A Houston-based food distributor has agreed to pay the state more than $36,000 after an investigation found the company overcharged state entities.
Sysco Foods signed a contract with the state of Oklahoma in October 2009 to provide food for its various entities.
Earlier this year, the state Central Purchasing Division investigated allegations Sysco was selling the same product at different prices to several state departments and facilities.
The differences in prices were first discovered through a data collection program created and operated by inmates at the Joseph Harp Correctional Center in Lexington.
The program initially was developed to monitor inmates during meal times.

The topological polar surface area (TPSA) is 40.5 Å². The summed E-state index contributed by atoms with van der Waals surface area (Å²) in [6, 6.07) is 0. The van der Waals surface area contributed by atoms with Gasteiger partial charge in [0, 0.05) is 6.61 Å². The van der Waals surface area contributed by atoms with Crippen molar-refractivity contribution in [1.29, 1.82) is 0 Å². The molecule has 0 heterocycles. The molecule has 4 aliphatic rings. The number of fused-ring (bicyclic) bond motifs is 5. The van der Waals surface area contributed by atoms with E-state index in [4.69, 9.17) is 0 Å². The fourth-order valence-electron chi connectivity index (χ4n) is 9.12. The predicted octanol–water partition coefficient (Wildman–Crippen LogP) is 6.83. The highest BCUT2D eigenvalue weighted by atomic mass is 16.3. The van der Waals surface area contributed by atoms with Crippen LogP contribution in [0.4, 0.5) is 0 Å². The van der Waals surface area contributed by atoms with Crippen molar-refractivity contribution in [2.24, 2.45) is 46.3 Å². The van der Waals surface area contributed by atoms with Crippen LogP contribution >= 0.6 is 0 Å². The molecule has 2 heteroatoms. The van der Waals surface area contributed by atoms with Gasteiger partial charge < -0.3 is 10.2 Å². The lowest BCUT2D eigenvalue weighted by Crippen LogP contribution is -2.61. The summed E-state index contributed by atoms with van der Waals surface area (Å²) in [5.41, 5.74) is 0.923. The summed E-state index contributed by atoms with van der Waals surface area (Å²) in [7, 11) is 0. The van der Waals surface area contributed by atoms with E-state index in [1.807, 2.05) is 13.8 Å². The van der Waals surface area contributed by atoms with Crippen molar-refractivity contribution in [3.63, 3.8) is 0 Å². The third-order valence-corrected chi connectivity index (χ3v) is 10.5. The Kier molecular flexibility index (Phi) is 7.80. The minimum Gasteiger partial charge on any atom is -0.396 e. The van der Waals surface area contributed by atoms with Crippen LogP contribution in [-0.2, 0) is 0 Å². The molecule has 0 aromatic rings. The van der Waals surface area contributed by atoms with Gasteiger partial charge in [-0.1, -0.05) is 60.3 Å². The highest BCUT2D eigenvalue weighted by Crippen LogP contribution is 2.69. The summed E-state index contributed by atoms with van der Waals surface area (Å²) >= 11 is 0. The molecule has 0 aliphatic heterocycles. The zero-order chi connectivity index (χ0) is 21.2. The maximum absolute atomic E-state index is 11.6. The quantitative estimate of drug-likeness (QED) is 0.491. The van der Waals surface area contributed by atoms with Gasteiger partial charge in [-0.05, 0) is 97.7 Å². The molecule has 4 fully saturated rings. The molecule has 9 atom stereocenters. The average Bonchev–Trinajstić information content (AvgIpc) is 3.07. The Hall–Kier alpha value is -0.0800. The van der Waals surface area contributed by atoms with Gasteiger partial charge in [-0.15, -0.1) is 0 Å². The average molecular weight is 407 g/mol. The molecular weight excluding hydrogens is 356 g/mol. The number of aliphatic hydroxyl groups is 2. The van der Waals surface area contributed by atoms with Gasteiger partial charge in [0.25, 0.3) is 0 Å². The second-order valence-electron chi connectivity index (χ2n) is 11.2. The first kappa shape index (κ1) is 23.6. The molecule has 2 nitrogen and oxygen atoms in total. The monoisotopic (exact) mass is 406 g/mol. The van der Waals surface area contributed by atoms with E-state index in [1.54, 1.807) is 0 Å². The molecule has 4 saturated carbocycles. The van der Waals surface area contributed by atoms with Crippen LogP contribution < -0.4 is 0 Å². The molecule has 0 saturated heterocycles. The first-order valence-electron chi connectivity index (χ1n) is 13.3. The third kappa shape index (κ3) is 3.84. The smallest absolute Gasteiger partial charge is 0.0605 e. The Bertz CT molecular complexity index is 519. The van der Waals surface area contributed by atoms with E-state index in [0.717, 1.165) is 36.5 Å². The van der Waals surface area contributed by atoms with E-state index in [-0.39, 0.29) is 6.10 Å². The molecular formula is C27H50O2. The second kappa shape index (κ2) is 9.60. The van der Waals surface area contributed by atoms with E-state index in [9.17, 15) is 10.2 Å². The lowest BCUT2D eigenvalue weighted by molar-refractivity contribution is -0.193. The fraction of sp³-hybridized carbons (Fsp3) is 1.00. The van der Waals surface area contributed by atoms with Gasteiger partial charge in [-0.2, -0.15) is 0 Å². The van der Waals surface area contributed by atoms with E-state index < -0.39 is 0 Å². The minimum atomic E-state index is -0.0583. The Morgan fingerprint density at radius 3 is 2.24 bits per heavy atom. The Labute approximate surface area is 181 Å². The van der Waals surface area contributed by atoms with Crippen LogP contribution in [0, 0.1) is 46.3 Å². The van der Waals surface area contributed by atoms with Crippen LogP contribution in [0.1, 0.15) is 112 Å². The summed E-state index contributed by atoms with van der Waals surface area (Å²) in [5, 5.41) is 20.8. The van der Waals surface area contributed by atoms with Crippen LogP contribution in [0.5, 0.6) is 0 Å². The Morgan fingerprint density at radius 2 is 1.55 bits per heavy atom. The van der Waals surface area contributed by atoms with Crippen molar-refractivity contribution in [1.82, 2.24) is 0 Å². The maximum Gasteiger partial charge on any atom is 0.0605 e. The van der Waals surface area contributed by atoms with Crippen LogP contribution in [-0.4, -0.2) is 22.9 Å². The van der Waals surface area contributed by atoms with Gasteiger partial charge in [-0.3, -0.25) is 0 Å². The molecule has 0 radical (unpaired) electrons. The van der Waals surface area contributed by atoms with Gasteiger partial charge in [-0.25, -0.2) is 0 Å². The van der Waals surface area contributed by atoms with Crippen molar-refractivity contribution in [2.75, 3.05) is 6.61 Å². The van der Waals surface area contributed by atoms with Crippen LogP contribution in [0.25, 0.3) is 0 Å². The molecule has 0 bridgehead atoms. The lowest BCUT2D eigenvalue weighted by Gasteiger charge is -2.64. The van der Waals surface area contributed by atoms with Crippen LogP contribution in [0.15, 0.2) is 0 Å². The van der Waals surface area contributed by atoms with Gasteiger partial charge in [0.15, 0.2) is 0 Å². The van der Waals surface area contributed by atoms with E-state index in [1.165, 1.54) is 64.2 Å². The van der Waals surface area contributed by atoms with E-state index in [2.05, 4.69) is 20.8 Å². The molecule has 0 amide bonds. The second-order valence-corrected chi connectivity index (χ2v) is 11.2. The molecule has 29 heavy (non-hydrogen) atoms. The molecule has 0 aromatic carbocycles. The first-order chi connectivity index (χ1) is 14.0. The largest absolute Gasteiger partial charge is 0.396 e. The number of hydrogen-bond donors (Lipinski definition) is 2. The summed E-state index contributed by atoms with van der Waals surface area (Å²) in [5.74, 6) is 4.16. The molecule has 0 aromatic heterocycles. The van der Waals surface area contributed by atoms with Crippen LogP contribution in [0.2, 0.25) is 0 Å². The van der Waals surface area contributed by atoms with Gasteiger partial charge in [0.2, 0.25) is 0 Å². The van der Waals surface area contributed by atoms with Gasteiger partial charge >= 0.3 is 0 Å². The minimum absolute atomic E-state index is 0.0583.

By entering each inmate in a computer system as they received their food, corrections employees hoped to catch prisoners who were getting back in line and receiving a second meal. As part of the data collection, the inmates also gathered information on the quantities and pricing of food their facility receives from Sysco.
The program has been in place at Joseph Harp for nearly two years. The state Corrections Department has incorporated aspects of it in all of the state's medium- and maximum-security facilities, agency spokesman Jerry Massie said.
After reviewing the results of the Corrections Department investigation, Central Purchasing staff worked with Sysco to identify price discrepancies in several other state agencies.
In total, Sysco overcharged the state $36,589 in 2013, the investigation found. The company has agreed to reimburse each state entity. Just over half of those refunds will go to the Corrections Department, according to documents obtained through an open records request. Other agencies include the Department of Public Safety, county jails, hospitals and juvenile centers.
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